27/06/2006 - 22:00

PCH shares hit hard despite four years of record profits

27/06/2006 - 22:00


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Scaffolding and form-work supplier PCH Group expects to report its fourth consecutive record profit this year as it benefits from the global resources boom. But that hasn’t stopped investors from hammering its share price.

Scaffolding and form-work supplier PCH Group expects to report its fourth consecutive record profit this year as it benefits from the global resources boom. But that hasn’t stopped investors from hammering its share price.

PCH is working on international oil and gas projects far bigger than anything under way in Australia, belying its modest headquarters in Malaga.

It has 900 contractors working on BP’s $20 billion ACG and Shah Deniz projects on the shores of the Caspian Sea in Azerbaijan, and has secured its initial contract on the $40 billion Kashagan project due to get under way on the other side of the Caspian in Kazakhstan.

It has also just won its first contract in Qatar, where up to $100 billion could be spent over the next five years.

Collectively, PCH’s inter-national operations generate just over half its revenue, which jumped 70 per cent in the December half-year to $60.1 million. That underpinned a better-than-expected net profit of $11.3 million, which was more than double the previous half-year result.

The company warned that its second-half result would not be as strong but still expected earnings per share to jump by about 45 per cent.

Brokers such as Patersons Securities and Linwar Securities responded by lifting their valuation of the stock to about $1.10 per share, and investors very quickly pushed the share price up towards that level.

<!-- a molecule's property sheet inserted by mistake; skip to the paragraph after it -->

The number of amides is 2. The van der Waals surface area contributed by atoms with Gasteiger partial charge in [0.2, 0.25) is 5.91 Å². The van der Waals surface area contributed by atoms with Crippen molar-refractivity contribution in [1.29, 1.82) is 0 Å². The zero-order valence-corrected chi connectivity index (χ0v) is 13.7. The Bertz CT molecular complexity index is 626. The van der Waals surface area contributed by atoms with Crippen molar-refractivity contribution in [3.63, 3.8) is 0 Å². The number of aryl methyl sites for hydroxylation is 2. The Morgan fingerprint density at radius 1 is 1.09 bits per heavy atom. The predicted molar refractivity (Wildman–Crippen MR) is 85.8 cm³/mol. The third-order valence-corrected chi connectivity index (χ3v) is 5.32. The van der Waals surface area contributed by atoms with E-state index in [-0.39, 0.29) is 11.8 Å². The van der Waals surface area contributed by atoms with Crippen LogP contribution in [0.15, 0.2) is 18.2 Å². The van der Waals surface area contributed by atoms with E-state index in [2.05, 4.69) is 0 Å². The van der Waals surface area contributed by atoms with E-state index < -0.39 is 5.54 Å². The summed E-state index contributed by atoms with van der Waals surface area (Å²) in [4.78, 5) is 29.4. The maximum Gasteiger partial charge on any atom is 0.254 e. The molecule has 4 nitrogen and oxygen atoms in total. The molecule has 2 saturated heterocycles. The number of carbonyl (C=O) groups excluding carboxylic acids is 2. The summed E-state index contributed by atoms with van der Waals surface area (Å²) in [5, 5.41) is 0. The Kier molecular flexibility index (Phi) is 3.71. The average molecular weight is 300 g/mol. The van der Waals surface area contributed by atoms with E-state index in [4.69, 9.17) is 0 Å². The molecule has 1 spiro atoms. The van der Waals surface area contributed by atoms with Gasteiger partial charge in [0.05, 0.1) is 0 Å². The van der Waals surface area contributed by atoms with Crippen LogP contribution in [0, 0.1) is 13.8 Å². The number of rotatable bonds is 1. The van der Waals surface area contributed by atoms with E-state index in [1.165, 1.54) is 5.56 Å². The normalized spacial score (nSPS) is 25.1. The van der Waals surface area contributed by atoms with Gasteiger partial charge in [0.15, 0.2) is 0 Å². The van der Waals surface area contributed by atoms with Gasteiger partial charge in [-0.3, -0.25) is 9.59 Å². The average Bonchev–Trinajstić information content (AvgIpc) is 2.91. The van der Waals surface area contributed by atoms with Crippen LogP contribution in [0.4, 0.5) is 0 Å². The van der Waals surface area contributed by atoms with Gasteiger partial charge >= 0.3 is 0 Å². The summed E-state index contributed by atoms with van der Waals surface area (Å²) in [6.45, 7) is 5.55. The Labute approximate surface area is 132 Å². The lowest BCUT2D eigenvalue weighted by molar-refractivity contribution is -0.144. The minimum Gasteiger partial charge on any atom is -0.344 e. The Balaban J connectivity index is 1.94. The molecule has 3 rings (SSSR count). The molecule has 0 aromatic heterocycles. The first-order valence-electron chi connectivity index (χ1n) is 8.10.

But the spike didn’t last long, with the stock falling to about 65 cents this week.

The sell-off has been partly attributed to pre June 30 selling by institutional investors.

Managing director Jamie Cullen also acknowledged that the business has suffered a number of short-term setbacks.

“We’ve got projects being cancelled, or delayed, and some work getting shifted overseas,” he told WA Business News.

The bad news has been in both Australia, with big expansion projects at Worsley Alumina and Alcoa’s Wagerup refinery expected to be delayed, and in the Caspian Sea region.

“Kashagan looks like it will be delayed for a year,” Mr Cullen said. “For us, that’s disappointing, coupled with Worsley being pushed back and Wagerup, there has been a bit of negative news flow.”

The Kashagan delay was forcing the company to rejig its work plans.

“Whereas I had expected the Caspian operation to be running at high utilisation levels by 2006-07, it’s probably going to come down to about 40 per cent,” Mr Cullen said.

“However, I expect we will move the excess equipment down to the gulf because I am very confident we will pick up substantial work there.”

Mr Cullen said PCH was also being affected by competitors who were heavily discounting their prices.

While big companies such as BP, BHP Billiton and Woodside have global standards, he said smaller companies were not so demanding.

“Overseas we are seeing clients prepared to pay for quality, and also demand quality, whereas Australia is a bit of a mixed bag,” Mr Cullen said.

“There has been a flood of sub-standard equipment coming into Australia, manufactured in India, China and the Middle East.

“Even though the market here is booming, it has got extremely competitive.”

Mr Cullen emphasised PCH’s longer-term prospects were still very strong.

“The only concern I have is very short term, which is what the market focuses on, but we are completely relaxed in the longer term,” he said.

PCH’s willingness to take a longer-term view led to its current strong profile in the Caspian Sea region, where it first established an office in 1999.

“We went there early and we did the hard yards,” Mr Cullen said. “It was a shoestring operation; we rented a little office and the manager there used to sleep in the office.

“We knew there was a lot of work coming up but it took three years for the work to start.”

The company’s two main regions are now WA and the Caspian.

“We are now the largest contractor of our kind in the Caspian region,” Mr Cullen said.

Looking ahead, he is aiming to expand the company’s operations in three regions: the Gulf, including Qatar; Asia, including Thailand and Singapore; and the east coast of Australia.

Adding to its resource sector project work, PCH also generates revenue from commercial construction and two-storey house building.

“If we get all that, I think we will have a reasonably diversified business,” Mr Cullen said.


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